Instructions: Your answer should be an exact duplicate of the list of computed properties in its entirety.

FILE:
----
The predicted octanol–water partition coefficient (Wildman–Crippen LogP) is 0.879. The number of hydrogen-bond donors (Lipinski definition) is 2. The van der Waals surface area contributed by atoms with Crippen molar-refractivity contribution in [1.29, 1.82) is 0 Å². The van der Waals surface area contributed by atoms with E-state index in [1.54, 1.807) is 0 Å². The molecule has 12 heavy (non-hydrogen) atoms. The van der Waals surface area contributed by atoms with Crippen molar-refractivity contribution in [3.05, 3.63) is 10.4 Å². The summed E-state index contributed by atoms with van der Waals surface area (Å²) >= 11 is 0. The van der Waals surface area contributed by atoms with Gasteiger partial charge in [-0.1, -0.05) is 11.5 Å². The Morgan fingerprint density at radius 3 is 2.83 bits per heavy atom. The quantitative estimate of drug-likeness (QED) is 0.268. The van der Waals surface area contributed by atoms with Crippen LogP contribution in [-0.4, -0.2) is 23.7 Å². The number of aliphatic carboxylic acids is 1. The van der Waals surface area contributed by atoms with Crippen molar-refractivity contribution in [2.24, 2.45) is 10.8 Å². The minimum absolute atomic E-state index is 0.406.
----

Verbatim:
The predicted octanol–water partition coefficient (Wildman–Crippen LogP) is 0.879. The number of hydrogen-bond donors (Lipinski definition) is 2. The van der Waals surface area contributed by atoms with Crippen molar-refractivity contribution in [1.29, 1.82) is 0 Å². The van der Waals surface area contributed by atoms with E-state index in [1.54, 1.807) is 0 Å². The molecule has 12 heavy (non-hydrogen) atoms. The van der Waals surface area contributed by atoms with Crippen molar-refractivity contribution in [3.05, 3.63) is 10.4 Å². The summed E-state index contributed by atoms with van der Waals surface area (Å²) >= 11 is 0. The van der Waals surface area contributed by atoms with Gasteiger partial charge in [-0.1, -0.05) is 11.5 Å². The Morgan fingerprint density at radius 3 is 2.83 bits per heavy atom. The quantitative estimate of drug-likeness (QED) is 0.268. The van der Waals surface area contributed by atoms with Crippen LogP contribution in [-0.4, -0.2) is 23.7 Å². The number of aliphatic carboxylic acids is 1. The van der Waals surface area contributed by atoms with Crippen molar-refractivity contribution in [2.24, 2.45) is 10.8 Å². The minimum absolute atomic E-state index is 0.406.